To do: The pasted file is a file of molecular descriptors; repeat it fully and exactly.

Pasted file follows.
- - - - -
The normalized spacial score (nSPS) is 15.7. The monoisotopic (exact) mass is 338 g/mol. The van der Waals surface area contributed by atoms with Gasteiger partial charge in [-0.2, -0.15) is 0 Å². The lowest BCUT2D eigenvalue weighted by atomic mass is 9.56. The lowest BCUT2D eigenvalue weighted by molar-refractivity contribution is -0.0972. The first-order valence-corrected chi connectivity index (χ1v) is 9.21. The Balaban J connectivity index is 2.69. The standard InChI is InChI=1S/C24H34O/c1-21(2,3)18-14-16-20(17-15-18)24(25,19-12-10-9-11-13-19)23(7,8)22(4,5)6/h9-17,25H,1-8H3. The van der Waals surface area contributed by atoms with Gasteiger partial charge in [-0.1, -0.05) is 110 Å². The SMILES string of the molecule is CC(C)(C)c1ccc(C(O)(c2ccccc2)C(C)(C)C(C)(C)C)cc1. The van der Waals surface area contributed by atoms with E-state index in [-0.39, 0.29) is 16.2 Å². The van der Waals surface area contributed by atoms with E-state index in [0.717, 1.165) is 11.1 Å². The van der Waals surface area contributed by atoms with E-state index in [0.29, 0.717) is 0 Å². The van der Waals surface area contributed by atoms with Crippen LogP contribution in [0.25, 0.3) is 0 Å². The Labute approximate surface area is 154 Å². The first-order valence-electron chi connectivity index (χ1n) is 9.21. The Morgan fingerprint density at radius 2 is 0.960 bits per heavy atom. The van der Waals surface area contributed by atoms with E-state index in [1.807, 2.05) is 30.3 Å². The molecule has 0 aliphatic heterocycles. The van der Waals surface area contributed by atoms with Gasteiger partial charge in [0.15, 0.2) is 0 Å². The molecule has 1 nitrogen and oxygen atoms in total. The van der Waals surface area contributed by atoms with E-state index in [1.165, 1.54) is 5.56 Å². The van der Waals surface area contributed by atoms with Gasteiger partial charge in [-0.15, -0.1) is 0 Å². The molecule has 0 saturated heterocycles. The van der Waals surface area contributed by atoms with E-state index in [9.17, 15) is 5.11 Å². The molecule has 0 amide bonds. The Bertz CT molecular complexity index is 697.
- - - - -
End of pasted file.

The normalized spacial score (nSPS) is 15.7. The monoisotopic (exact) mass is 338 g/mol. The van der Waals surface area contributed by atoms with Gasteiger partial charge in [-0.2, -0.15) is 0 Å². The lowest BCUT2D eigenvalue weighted by atomic mass is 9.56. The lowest BCUT2D eigenvalue weighted by molar-refractivity contribution is -0.0972. The first-order valence-corrected chi connectivity index (χ1v) is 9.21. The Balaban J connectivity index is 2.69. The standard InChI is InChI=1S/C24H34O/c1-21(2,3)18-14-16-20(17-15-18)24(25,19-12-10-9-11-13-19)23(7,8)22(4,5)6/h9-17,25H,1-8H3. The van der Waals surface area contributed by atoms with Gasteiger partial charge in [-0.1, -0.05) is 110 Å². The SMILES string of the molecule is CC(C)(C)c1ccc(C(O)(c2ccccc2)C(C)(C)C(C)(C)C)cc1. The van der Waals surface area contributed by atoms with E-state index in [-0.39, 0.29) is 16.2 Å². The van der Waals surface area contributed by atoms with E-state index in [0.717, 1.165) is 11.1 Å². The van der Waals surface area contributed by atoms with E-state index in [0.29, 0.717) is 0 Å². The van der Waals surface area contributed by atoms with Crippen LogP contribution in [0.25, 0.3) is 0 Å². The Labute approximate surface area is 154 Å². The first-order valence-electron chi connectivity index (χ1n) is 9.21. The Morgan fingerprint density at radius 2 is 0.960 bits per heavy atom. The van der Waals surface area contributed by atoms with E-state index in [1.807, 2.05) is 30.3 Å². The molecule has 0 aliphatic heterocycles. The van der Waals surface area contributed by atoms with Gasteiger partial charge in [0.15, 0.2) is 0 Å². The molecule has 1 nitrogen and oxygen atoms in total. The van der Waals surface area contributed by atoms with E-state index in [1.165, 1.54) is 5.56 Å². The van der Waals surface area contributed by atoms with Gasteiger partial charge in [-0.15, -0.1) is 0 Å². The molecule has 0 saturated heterocycles. The van der Waals surface area contributed by atoms with E-state index in [9.17, 15) is 5.11 Å². The molecule has 0 amide bonds. The Bertz CT molecular complexity index is 697.